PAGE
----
Feminist icons inspire artwork
A FESTIVITY of feminism, colour and extravagance collide in Johnny Romeo’s latest artworks.
The Pure Heroine exhibition features 20 iconic women of history – from Lara Croft to Princess Diana – together with Romeo’s trademark fervour for controversy, graffiti, comics and rock ’n’ roll.
“In 2014 there was a Russian punk band, Pussy Riot, who were jailed for their views and antics and I thought at the time: ‘What a really cool name and theme for a show’, so I did a show on that in the Northern Territory and it sold out immediately,” the Sydneysider said.
“In 2015 I showed in New York and decided to do another show based on women called Angry Birds, and again that was very successful.
“So pushing forward, last year – I divide myself between LA and Sydney and exhibited right across America – I’m in Pennsylvania, which is predominantly Trump territory, and we were just about in the elections and I witnessed this reaction to him, which was really amazing and I was caught up in the hysteria.
“I noticed there was this new sweeping feminist mentality that seemed to take over America and I thought it was incredible and I’d like to do a show about the empowerment of women and look at iconic, powerful women in the world and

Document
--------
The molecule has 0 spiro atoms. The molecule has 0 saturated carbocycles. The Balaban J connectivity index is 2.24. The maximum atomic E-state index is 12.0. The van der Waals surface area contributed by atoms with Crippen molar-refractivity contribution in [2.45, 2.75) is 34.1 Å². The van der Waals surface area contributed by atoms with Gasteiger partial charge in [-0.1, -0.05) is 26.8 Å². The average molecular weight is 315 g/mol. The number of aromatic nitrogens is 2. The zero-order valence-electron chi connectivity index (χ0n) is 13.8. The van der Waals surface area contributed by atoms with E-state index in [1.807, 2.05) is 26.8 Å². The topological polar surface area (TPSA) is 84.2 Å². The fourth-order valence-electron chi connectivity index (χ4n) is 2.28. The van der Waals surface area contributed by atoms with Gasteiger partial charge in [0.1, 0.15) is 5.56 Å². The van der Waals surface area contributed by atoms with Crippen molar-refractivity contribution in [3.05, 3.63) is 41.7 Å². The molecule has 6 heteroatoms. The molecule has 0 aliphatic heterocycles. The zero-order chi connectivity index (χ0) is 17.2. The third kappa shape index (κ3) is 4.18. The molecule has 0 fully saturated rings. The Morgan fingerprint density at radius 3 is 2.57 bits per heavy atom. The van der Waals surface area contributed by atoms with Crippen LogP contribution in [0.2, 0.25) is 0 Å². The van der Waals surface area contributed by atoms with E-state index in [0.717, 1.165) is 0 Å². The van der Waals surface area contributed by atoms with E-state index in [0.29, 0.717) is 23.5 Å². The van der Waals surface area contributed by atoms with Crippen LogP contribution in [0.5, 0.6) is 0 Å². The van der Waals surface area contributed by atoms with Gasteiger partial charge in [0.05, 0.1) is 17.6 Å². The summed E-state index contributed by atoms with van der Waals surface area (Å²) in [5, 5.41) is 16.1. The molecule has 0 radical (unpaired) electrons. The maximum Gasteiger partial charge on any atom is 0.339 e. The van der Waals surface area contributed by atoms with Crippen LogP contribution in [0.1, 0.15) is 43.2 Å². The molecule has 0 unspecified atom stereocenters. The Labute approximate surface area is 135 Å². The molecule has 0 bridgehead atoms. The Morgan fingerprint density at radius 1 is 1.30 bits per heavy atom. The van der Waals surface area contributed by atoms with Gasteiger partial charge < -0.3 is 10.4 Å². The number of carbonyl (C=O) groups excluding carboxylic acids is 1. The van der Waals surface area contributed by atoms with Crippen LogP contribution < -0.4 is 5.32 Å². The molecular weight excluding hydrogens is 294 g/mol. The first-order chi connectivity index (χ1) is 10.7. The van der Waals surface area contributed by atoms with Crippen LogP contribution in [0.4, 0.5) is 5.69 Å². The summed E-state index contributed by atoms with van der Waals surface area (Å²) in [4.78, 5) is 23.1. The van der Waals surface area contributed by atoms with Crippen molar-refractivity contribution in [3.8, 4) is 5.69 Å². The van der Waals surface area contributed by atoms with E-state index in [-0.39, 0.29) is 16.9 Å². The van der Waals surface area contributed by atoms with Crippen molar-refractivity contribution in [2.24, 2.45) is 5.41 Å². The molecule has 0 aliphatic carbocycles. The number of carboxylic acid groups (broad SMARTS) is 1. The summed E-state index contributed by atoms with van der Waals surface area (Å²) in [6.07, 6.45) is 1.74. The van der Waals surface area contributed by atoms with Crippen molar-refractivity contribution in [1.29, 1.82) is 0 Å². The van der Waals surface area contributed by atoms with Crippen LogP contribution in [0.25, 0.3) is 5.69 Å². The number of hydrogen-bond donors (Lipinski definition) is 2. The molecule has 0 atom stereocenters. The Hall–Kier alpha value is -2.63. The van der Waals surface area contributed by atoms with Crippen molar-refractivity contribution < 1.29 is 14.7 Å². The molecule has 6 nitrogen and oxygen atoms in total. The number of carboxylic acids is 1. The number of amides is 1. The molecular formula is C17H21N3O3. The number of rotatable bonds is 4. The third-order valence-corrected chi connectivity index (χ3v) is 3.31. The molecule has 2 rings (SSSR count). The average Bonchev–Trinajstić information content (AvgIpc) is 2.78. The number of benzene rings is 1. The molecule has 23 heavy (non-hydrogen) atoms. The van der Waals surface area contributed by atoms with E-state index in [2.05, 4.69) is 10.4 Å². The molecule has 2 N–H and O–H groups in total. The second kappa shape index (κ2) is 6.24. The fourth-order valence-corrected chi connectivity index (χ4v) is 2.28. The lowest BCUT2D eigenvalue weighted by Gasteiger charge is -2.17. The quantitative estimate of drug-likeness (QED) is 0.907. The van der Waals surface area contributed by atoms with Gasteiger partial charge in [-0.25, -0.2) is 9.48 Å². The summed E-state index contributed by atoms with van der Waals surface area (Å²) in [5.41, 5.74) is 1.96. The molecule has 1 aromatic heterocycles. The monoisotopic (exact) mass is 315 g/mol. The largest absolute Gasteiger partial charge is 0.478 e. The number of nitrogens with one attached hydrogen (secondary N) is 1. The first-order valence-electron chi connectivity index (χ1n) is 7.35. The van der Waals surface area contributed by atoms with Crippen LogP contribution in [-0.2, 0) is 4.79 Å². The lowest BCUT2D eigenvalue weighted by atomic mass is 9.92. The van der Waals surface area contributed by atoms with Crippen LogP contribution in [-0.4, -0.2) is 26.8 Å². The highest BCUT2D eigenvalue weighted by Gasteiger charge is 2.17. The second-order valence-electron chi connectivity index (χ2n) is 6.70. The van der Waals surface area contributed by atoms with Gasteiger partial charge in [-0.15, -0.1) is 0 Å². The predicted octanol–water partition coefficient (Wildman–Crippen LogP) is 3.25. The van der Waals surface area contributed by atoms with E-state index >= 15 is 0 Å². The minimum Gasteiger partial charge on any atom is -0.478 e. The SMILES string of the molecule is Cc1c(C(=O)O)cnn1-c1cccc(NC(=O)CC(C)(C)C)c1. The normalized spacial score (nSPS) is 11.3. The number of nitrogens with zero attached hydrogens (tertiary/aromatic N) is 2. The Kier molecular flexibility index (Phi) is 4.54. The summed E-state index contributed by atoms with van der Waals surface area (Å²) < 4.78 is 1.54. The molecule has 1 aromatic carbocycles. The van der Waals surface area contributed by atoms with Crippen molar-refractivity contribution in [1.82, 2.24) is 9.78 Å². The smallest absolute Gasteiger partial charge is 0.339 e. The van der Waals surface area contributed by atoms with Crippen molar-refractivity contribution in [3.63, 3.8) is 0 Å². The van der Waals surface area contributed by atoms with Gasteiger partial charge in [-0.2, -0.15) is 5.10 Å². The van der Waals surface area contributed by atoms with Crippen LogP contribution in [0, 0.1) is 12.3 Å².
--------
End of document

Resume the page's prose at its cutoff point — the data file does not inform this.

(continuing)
make it a positive thing.”
The third part of his feminist art instalment, Pure Heroine (the title taken from Lorde’s debut album), is on show now in the city.
“It was a matter of picking just 20 iconic women in my life and then working from there. There’s Beyonce, Wonder Woman, Catwoman – I could have gone on forever,” he said.
Romeo said his intention was to spread colour and love and make people happy through art.
“The fact that vision has translated itself globally and on a larger scale is exciting and also fits in with the whole burst of social media,” he said.
“My work appears every single day in some magazine in some country around the world and that isn’t necessarily because they know my work, it’s social media.
“It appears in a blog, a magazine and someone contacts me to run it in a publication and a band will contact me like Blink 182 and ask if they can use it and Lexus will call me and ask whether they can use my art for a car, and the list goes on.
Artist Johnny Romeo’s new exhibition uses feminist icons for inspiration.